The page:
You will be welcomed to Peru with the ubiquitous pisco sour—Peru’s national drink—made from pisco, a single distillation of young wine grown in Peru’s dry southern coastal valleys. The cocktail includes pisco, lime, egg white, and Peruvian bitters from the bark of a local tree—a delicious, refreshing, and intoxicating part of the culture!
Food tips: Country Walkers and our guides take great care to select and work with hotel properties and restaurants that meet our rigorous standards in food safety. Outside of these establishments, it is wise to avoid eating foods sold by local street vendors, peeled fruit or unwashed vegetables. We recommend following the simple rule, “If you can’t peel it, don’t eat it.” Avoid fresh salads, with the exception of those served in fine restaurants, and fruit juices unless they are 100 percent juice. In addition, eating lightly, especially the first few days, will help with altitude adjustment.
Water: We advise that you drink only bottled water, including for ice cubes in drinks and brushing your teeth. Bottled water (“agua”) is widely available—ask for it “sin gas” (uncarbonated) or “con gas” (carbonated). You may also wish to avoid juices unless they are bottled or freshly squeezed with no added water.
Peru is in the Southern Hemisphere, therefore the seasons are opposite those in the Northern Hemisphere, so winter is from April through October and summer is from December through March.
Peru has three geographic regions with distinct weather patterns. The Peruvian coast, including Mancora, Paracas, and Trujillo, is very dry and experiences almost year-round sunny, warm days, with maximum temperatures reaching the high 90s. The Highlands of Peru, dominated by the Andes Mountains–home to Cusco, Machu Picchu, the Urubamba Valley, Colca Canyon, Arequipa, and Lake Titicaca–have varying temperatures depending on elevation, but in general, daytime temperatures can range from the mid-60s to mid-80s with cool mornings and evenings (into the 30s). Dressing in layers of fleece or wool sweaters is strongly recommended, as are lightweight hat and gloves (which can be purchased locally).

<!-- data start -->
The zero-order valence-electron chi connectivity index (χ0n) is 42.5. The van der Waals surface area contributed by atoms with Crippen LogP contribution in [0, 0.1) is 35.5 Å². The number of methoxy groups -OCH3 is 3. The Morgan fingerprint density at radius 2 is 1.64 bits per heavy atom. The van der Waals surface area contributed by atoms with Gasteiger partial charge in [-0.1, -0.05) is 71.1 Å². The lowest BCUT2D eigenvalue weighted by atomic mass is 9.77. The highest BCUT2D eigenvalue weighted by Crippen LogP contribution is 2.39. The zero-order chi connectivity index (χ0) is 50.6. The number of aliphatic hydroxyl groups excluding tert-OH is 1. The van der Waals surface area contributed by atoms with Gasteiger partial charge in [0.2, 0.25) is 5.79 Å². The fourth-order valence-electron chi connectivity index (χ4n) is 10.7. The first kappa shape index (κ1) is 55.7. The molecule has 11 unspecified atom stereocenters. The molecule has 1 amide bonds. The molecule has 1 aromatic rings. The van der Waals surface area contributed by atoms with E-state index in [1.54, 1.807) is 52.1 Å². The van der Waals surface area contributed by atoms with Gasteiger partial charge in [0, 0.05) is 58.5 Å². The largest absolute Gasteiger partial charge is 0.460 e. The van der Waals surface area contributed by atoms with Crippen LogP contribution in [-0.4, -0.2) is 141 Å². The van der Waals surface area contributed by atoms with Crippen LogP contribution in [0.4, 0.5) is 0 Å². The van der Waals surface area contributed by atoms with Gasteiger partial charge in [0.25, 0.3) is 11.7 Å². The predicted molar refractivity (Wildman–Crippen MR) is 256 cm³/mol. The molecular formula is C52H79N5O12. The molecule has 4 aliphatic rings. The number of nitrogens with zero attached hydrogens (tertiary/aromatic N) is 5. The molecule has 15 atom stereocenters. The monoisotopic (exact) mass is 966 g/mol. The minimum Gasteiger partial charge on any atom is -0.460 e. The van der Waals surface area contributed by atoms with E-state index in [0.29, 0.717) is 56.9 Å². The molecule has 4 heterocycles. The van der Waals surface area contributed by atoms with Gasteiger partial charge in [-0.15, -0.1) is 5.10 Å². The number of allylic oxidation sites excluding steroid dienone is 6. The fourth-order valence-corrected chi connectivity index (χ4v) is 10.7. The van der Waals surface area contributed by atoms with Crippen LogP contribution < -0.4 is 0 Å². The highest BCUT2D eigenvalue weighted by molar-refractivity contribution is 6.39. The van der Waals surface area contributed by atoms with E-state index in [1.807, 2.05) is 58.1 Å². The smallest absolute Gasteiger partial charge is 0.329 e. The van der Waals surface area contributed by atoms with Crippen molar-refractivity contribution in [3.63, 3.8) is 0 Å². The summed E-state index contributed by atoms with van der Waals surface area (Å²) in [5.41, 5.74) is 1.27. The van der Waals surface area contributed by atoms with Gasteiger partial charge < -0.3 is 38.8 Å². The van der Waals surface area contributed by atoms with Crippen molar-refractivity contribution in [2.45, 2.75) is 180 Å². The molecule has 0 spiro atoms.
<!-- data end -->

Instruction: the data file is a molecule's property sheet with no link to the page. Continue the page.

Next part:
The dry season is winter, from April through late October, with very little rainfall. The wet season, from December through March, sees rainfall mainly at night and has the advantage of greener landscapes and fewer tourists.
The Peruvian jungle, part of the Amazon River Basin, has a dry season from April to October with sunshine, temperatures reaching the 90s, and lower river levels. The rainy season, between November and March, is characterized by frequent and sometimes heavy rain, making road travel more difficult.
U.S. citizens: Passports are required and must be valid for at least six months beyond the dates of travel. Visas are not required for stays of up to 90 days.
Embarkation card: The TAM (Andean Immigration Card) is now virtual – this means you will no longer be required to complete this form by hand as it is now automatically stored online once you pass through one of the airport’s new biometric gates using your passport. You will need to present this TAM card to hotels in order to exonerate you from Peruvian tax as foreigners are exempt of hotel room tax. Therefore, you will need to request a printed copy of the TAM card as you pass through immigration. Simply ask the immigration agent at the time he/she is processing your virtual TAM to print a hard copy of the TAM card. Please give this hard copy of the TAM card to the Country Walkers’ representative.
For more information, see travel.state.gov.
Peru uses the nuevo sol (PEN). The current exchange rate is 1 USD = 1 PEN. Exchange rates can vary greatly month to month, so we recommend you visit oanda.com for the latest.
We recommend having a variety of payment options readily available to help you start your trip: ATM card(s), credit card(s) and some U.S. dollars to exchange. Always contact your bank or your credit-card company for details on fees and card use when traveling.
- Changing money on the street is common but risky. We recommend exchanging money at casas de cambio (money-changing booths) or banks whenever possible.
- Dollar bills with rips or tears will often be denied or exchanged at a significantly lower rate.
- Credit cards (Visa, MasterCard, and American Express only) are accepted in the cities (Cusco and Lima), but bring cash for small towns or pueblos and local markets.
- ATMs are available in Lima, Yucay, Cusco, Pisac, and Aguas Calientes, and in airports, banks, and major shopping malls.
No immunizations are required to enter Peru. Always consult a travel clinic at a local university, the Centers for Disease Control (CDC) in Atlanta, and/or your personal physician for the most up-to-date recommendations and routine vaccinations. Malaria medication, hepatitis, tetanus, typhoid, polio, measles, mumps, and rubella vaccinations are generally recommended for all travelers. For the threat of malaria, you should consult the CDC or your physician for the most current information.